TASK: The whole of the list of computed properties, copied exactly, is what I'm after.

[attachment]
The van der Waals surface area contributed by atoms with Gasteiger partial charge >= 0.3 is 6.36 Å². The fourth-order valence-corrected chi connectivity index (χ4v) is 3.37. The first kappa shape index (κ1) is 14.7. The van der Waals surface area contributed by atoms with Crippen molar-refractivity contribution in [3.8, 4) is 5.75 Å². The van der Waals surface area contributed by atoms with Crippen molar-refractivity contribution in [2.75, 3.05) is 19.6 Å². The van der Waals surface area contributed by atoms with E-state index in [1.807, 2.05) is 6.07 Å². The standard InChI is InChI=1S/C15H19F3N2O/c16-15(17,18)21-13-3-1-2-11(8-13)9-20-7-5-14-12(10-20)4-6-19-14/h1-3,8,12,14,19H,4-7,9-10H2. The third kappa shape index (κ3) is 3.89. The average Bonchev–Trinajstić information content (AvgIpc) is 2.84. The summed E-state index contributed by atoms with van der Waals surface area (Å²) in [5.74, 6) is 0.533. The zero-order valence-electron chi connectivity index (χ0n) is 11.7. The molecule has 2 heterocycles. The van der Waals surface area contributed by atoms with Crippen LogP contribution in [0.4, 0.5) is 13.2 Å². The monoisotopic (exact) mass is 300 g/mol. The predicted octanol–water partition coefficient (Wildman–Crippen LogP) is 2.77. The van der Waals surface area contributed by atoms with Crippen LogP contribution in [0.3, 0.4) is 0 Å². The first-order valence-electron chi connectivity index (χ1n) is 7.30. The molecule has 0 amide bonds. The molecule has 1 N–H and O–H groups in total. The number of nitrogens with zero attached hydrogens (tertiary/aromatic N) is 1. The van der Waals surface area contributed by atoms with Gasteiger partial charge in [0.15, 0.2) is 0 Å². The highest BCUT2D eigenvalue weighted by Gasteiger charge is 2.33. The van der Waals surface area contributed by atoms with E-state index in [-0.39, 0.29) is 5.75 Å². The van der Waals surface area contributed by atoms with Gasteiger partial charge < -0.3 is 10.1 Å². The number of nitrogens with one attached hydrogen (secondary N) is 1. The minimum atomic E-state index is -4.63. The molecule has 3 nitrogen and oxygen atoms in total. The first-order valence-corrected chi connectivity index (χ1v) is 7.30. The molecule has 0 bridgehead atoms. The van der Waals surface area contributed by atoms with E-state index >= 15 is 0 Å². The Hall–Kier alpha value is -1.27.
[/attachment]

The van der Waals surface area contributed by atoms with Gasteiger partial charge >= 0.3 is 6.36 Å². The fourth-order valence-corrected chi connectivity index (χ4v) is 3.37. The first kappa shape index (κ1) is 14.7. The van der Waals surface area contributed by atoms with Crippen molar-refractivity contribution in [3.8, 4) is 5.75 Å². The van der Waals surface area contributed by atoms with Crippen molar-refractivity contribution in [2.75, 3.05) is 19.6 Å². The van der Waals surface area contributed by atoms with E-state index in [1.807, 2.05) is 6.07 Å². The standard InChI is InChI=1S/C15H19F3N2O/c16-15(17,18)21-13-3-1-2-11(8-13)9-20-7-5-14-12(10-20)4-6-19-14/h1-3,8,12,14,19H,4-7,9-10H2. The third kappa shape index (κ3) is 3.89. The average Bonchev–Trinajstić information content (AvgIpc) is 2.84. The summed E-state index contributed by atoms with van der Waals surface area (Å²) in [5.74, 6) is 0.533. The zero-order valence-electron chi connectivity index (χ0n) is 11.7. The molecule has 2 heterocycles. The van der Waals surface area contributed by atoms with Crippen LogP contribution in [0.4, 0.5) is 13.2 Å². The monoisotopic (exact) mass is 300 g/mol. The predicted octanol–water partition coefficient (Wildman–Crippen LogP) is 2.77. The van der Waals surface area contributed by atoms with Crippen LogP contribution in [0.3, 0.4) is 0 Å². The first-order valence-electron chi connectivity index (χ1n) is 7.30. The molecule has 0 amide bonds. The molecule has 1 N–H and O–H groups in total. The number of nitrogens with zero attached hydrogens (tertiary/aromatic N) is 1. The van der Waals surface area contributed by atoms with Gasteiger partial charge in [0.15, 0.2) is 0 Å². The highest BCUT2D eigenvalue weighted by Gasteiger charge is 2.33. The van der Waals surface area contributed by atoms with E-state index in [-0.39, 0.29) is 5.75 Å². The van der Waals surface area contributed by atoms with Gasteiger partial charge < -0.3 is 10.1 Å². The number of nitrogens with one attached hydrogen (secondary N) is 1. The minimum atomic E-state index is -4.63. The molecule has 3 nitrogen and oxygen atoms in total. The first-order valence-corrected chi connectivity index (χ1v) is 7.30. The molecule has 0 bridgehead atoms. The van der Waals surface area contributed by atoms with E-state index >= 15 is 0 Å². The Hall–Kier alpha value is -1.27.